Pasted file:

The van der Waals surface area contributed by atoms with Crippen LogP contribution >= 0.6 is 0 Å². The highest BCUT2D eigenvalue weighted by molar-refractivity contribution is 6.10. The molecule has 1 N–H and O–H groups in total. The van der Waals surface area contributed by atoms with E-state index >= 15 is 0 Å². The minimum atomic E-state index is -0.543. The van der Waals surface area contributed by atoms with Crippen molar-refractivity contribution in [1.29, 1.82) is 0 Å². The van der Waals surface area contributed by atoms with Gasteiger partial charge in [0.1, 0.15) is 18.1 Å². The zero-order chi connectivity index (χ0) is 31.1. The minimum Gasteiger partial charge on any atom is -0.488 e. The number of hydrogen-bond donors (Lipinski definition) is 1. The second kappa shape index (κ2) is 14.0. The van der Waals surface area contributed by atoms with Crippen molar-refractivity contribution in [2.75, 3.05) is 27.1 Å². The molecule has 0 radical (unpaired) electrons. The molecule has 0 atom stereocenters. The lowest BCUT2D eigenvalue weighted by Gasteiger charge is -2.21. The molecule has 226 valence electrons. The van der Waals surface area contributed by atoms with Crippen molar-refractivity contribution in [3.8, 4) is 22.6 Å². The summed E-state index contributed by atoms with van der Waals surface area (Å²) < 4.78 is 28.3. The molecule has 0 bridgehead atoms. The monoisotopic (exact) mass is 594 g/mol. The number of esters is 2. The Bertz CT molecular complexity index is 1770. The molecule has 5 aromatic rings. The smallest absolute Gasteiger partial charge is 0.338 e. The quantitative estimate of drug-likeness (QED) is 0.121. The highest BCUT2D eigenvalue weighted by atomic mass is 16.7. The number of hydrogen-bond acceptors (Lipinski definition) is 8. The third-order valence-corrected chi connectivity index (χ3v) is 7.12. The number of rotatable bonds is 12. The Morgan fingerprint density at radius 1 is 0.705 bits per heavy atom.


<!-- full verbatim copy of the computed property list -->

The van der Waals surface area contributed by atoms with Crippen LogP contribution >= 0.6 is 0 Å². The highest BCUT2D eigenvalue weighted by molar-refractivity contribution is 6.10. The molecule has 1 N–H and O–H groups in total. The van der Waals surface area contributed by atoms with E-state index >= 15 is 0 Å². The minimum atomic E-state index is -0.543. The van der Waals surface area contributed by atoms with Crippen molar-refractivity contribution in [1.29, 1.82) is 0 Å². The van der Waals surface area contributed by atoms with Gasteiger partial charge in [0.1, 0.15) is 18.1 Å². The zero-order chi connectivity index (χ0) is 31.1. The minimum Gasteiger partial charge on any atom is -0.488 e. The number of hydrogen-bond donors (Lipinski definition) is 1. The second kappa shape index (κ2) is 14.0. The van der Waals surface area contributed by atoms with Crippen molar-refractivity contribution in [2.75, 3.05) is 27.1 Å². The molecule has 0 radical (unpaired) electrons. The molecule has 0 atom stereocenters. The lowest BCUT2D eigenvalue weighted by Gasteiger charge is -2.21. The molecule has 226 valence electrons. The van der Waals surface area contributed by atoms with Crippen molar-refractivity contribution in [3.8, 4) is 22.6 Å². The summed E-state index contributed by atoms with van der Waals surface area (Å²) < 4.78 is 28.3. The molecule has 0 bridgehead atoms. The monoisotopic (exact) mass is 594 g/mol. The number of esters is 2. The Bertz CT molecular complexity index is 1770. The molecule has 5 aromatic rings. The smallest absolute Gasteiger partial charge is 0.338 e. The quantitative estimate of drug-likeness (QED) is 0.121. The highest BCUT2D eigenvalue weighted by atomic mass is 16.7. The number of hydrogen-bond acceptors (Lipinski definition) is 8. The third-order valence-corrected chi connectivity index (χ3v) is 7.12. The number of rotatable bonds is 12. The Morgan fingerprint density at radius 1 is 0.705 bits per heavy atom.